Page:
School of Medicine Retreat Envisions Ideal Learning Environments

By Laura Kurtzman

Robert Hiatt, MD, PhD, left, and Harry Hollander, MD, were among dozens of University leaders and School of Medicine faculty who attended a daylong retreat dedicated to envisioning the ideal learning environment for students.

The UCSF School of Medicine held its annual Dean’s Leadership Retreat in January, this year dedicated to envisioning the ideal learning environment for health professions students, graduate students, graduate medical education trainees, postdoctoral fellows, faculty and staff.

Designed by a team led by Vice Dean Catherine Lucey, MD, the retreat attracted top faculty from throughout the University who gathered at the Presidio to take stock of the changes sweeping through both education and health care delivery and to find ways to leverage best practices in all of the areas where UCSF is providing education.

School of Medicine Dean Sam Hawgood, MBBS, and Vice Dean Catherine Lucey, MD, prepare for the day's activities during the January retreat.

“We’re trying to ensure that UCSF remains a leader in education,” Lucey said. “This very dynamic environment requires us to periodically assess our current strategies and future opportunities so that we continuously look for new and improved ways to help our students, faculty, and staff learn.”

The School of Medicine is regularly ranked among the top five medical schools in the nation by U.S. News & World Report in both research and primary care.

Given the rapid evolution of knowledge, institutions focused on advancing health are looking for the best ways to support continuous learning by those in the midst of formal educational programs as well as those who have completed their training.

They are challenging the traditional boundaries between knowledge discovery and knowledge application. They are looking for new ways of connecting with so-called “digital natives,” those students who grew up on the Internet and have grown to expect technologically rich learning environments. And they are examining the curriculum with an eye toward trying to understand what is most important to teach, when everyone has access to endless information at their fingertips.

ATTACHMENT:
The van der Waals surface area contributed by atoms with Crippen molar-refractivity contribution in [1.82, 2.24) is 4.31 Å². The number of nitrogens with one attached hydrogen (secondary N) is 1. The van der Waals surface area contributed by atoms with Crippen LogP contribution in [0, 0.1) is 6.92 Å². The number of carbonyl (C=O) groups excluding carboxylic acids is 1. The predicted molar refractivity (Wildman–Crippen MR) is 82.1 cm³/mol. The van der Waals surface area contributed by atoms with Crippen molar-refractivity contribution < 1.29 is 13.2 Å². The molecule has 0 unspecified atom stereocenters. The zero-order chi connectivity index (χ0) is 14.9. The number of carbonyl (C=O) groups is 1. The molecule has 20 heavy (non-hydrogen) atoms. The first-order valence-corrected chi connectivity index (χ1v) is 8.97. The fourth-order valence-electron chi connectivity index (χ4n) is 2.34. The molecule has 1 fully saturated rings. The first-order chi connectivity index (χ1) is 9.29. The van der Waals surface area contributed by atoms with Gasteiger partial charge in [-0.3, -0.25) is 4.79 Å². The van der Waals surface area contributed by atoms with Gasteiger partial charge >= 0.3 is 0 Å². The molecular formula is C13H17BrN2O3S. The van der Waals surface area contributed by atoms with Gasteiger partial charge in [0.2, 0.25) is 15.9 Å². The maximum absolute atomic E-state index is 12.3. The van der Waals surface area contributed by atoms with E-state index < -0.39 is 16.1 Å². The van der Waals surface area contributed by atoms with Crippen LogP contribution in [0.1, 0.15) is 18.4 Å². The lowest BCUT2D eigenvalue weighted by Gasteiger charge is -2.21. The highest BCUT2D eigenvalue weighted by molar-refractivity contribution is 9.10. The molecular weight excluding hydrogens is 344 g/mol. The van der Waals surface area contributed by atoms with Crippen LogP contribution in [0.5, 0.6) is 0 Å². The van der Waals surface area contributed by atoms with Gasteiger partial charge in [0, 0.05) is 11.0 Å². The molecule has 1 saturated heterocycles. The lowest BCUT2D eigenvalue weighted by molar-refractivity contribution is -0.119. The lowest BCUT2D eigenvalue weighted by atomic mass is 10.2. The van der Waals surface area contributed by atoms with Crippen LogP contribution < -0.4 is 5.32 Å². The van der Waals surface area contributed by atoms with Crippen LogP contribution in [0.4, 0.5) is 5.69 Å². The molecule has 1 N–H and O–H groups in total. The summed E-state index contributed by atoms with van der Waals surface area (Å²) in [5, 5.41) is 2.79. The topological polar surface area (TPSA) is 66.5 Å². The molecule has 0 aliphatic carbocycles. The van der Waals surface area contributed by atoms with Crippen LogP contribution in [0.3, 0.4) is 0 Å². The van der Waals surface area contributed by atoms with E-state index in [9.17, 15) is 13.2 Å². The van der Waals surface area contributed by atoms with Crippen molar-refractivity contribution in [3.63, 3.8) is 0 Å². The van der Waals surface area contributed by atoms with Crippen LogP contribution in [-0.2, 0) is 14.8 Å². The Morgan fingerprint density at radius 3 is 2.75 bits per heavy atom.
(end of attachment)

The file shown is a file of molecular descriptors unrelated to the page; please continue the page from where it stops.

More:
Sunita Mutha, MD, works in a small-group breakout session.

Dan Lowenstein, MD, professor and vice chair of neurology and director of the UCSF Epilepsy Center and the Physician-Scientist and Education Training Programs, pointed to the revolution that has come about since the advent of smartphones and other mobile technology.

“I beseech us to really look carefully at what we are asking our learners to learn,” he said. “I still think we are asking them to encode information that is no longer necessary.”

To address these and other questions, organizers invited a star-studded panel of educational leaders, including:

  • Maggie Jonson, director of education and university relations at Google, spoke of how the company keeps its highly skilled workforce, which is spread throughout the world, up to date on its ever-changing technology.
  • Al Adams, EdD, the former head of school at Lick Wilmerding High School, stressed the continuing need for values-based education even in the need a lightning-quick changes in technology.
  • Helen Quinn, PhD, of Stanford University, who is chair of the National Academy of Science Board on Science Education, explained how students learn science.
  • George Cacchianes, PhD, a science educator at Lincoln High School in San Francisco, described an extraordinary partnership with UCSF’s Wendell Lim, PhD, to train high school students in how to do basic science.

Cacchianes’ students have twice won top honors in the iGEM contest at the Massachusetts Institute of Technology, a kind of Olympics of biotechnology, competing against teams from Princeton, MIT, Oxford and Cambridge.